Robert Pimm mask

Uncertainty: 4 ways to cope

Leigh Turner
Leigh Turner

Uncertainty: how to cope. Many of us face uncertainty around a personal crisis, or a wider crisis such as COVID-19. Practice and a bit of structure can help us to cope.

‘Are you refusing to shake hands?’ When we met on 4 March 2020, my friend shook his head.  ‘This whole coronavirus thing is overblown.’

4 March 2020: uncertainty roars in

On 4 March 2020, at the outset of coronavirus, I lived in Vienna. Austria had only a dozen new cases of coronavirus per day, but neighbouring Italy was suffering hundreds.  It would be another twelve days before the Austrian government implemented one of the earliest, and strictest, lockdowns in Europe to try and control the pandemic.

Neither my friend nor I really knew what was happening.  We both took information from whatever sources we could. We came to different conclusions on how to cope with the uncertainty we faced.

Coping with uncertainty: Leigh Turner in a face mask

Wearing an obligatory facemask in the Vienna metro

Twelve weeks later I met my friend again.  In between, Austria had had around 16,500 known coronavirus cases and 668 deaths.  He grinned.  ‘Are you still refusing to shake hands?’ he said.  It was as if nothing had changed.

Uncertainty: some things we didn’t know

The unprecedented nature of the 2020 global coronavirus pandemic generated uncertainty.  Here are some things we didn’t know:

  • would a vaccine be developed?  If so, when?
  • when would will we be able to fly again?
  • would things ever “get back to normal”?
  • did catching the virus make you immune?  If so, to what extent and for how long?
  • how likely were you to catch the virus?
  • if you caught the virus, how ill would you be?
  • what would the economic impact of the virus be?  How would this affect you?
  • if we reduced social distancing and lived more or less as before, would we face a second peak?
  • what were the risks of reopening schools/pubs/theatres/sporting venues?
  • why did some countries seem to suffer more than others?
  • how should you personally adjust your behaviour?

Looking back on this list a year or two later is a reminder of how little we knew.

We are better off than Sandra Bullock

Making decisions in such strange circumstances is difficult.  But looking on the bright side, wasn’t as if leaving your home would almost certainly result in your death, as in the creepy Sandra Bullock movie Birdbox.

The situation facing people in “Birdbox” is worse than coronavirus

But coronavirus was like the situation in Birdbox in that it reminded us that every single moment of every single day, with or without coronavirus, we are making decisions about keeping ourselves safe, in the face of uncertainty about the future. That is normality for humankind.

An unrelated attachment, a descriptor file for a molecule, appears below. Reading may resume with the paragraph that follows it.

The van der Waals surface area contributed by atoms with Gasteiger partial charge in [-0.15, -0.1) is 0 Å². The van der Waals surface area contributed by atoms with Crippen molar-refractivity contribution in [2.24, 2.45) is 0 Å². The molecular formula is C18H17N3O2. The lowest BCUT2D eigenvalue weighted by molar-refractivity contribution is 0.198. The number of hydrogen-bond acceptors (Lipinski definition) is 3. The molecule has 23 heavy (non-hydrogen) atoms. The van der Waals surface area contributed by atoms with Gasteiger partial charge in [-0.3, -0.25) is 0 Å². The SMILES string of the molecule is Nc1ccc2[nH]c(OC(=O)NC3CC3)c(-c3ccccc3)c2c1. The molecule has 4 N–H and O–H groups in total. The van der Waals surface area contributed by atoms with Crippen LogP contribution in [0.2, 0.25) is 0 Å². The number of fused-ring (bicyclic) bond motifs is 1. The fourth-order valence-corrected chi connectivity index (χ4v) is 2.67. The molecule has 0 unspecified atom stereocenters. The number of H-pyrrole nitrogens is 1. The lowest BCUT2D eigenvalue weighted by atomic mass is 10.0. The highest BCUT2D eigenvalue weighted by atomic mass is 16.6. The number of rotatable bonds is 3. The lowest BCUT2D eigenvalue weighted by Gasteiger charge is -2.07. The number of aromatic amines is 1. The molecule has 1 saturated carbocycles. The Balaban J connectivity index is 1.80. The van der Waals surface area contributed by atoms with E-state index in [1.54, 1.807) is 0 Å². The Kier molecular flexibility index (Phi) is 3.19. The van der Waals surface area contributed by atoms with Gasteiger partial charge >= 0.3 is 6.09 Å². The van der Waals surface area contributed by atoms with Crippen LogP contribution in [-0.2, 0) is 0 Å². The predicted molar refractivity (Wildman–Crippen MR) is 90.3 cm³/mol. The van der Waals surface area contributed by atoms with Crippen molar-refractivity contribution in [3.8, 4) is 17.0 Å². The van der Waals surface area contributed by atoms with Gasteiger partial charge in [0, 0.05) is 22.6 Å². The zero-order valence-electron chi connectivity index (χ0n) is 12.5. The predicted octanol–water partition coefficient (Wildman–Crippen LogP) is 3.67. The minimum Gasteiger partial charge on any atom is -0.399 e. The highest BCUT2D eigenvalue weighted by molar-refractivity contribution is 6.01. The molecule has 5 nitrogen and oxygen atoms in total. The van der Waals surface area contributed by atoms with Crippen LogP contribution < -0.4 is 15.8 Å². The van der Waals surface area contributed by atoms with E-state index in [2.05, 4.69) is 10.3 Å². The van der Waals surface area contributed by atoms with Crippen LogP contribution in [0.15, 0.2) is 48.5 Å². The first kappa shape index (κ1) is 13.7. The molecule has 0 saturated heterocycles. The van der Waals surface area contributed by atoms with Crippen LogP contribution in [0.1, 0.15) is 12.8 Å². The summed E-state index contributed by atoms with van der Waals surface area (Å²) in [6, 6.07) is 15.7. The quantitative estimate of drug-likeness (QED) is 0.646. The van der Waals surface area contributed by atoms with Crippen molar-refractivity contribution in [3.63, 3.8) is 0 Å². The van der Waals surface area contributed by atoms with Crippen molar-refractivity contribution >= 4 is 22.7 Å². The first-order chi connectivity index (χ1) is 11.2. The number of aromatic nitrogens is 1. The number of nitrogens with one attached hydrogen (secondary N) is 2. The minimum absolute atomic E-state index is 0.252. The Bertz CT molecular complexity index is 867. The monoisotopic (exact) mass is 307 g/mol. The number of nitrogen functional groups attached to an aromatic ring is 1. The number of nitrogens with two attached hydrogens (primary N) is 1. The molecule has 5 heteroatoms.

Coping with uncertainty: four paths

Here are four ways to help you coping with uncertainty:

(i) accept that you can’t control everything.  You never could before, and you got this far, right?

(ii) consider good outcomes.  We all tend to worry about what could go wrong.  Try envisioning some good scenarios.

(iii) think actively about happiness, as in my blog How to be happy: 11 simple tools.

(iv) in particular, keep things in perspective.  Imagine what your grandparents or their grandparents, or a 14th century peasant, would have thought about the way you are living now.

Coping with uncertainty: study the master

Her Majesty the Queen did much of this in her famous 2020 coronavirus speech.  She talked about “a time of disruption in the life of our country… a disruption that has brought grief to some, financial difficulties to many and enormous changes to the daily lives of us all” – accepting that we can’t control everything, as at (i) above.  “I hope in the years to come, everyone will be able to take pride in how they responded to this challenge,” she says – keeping things in perspective, (iv) above.  She does the same when she refers back to her own broadcast in 1940, when the UK was facing military catastrophe.  Then she presents a good scenario – (ii) above: “We should take comfort that while we may have more still to endure, better days will return.  We will be with our friends again and will be with our families again.  We will meet again.”

The broadcast was a splendid lesson in dealing with uncertainty.

What to do next

If you enjoyed this, you may enjoy these other entertaining, cheering or thought-provoking blogs:

– “Vintage Season” – what if now was the best era in human history?

Middlemarch: 25 epigrams

Coronavirus Vienna (with pictures)

Ten reasons to like Turkey

Lesotho: ten reasons to like this beautiful country

Ten reasons to like Austria

Enjoy your browse.


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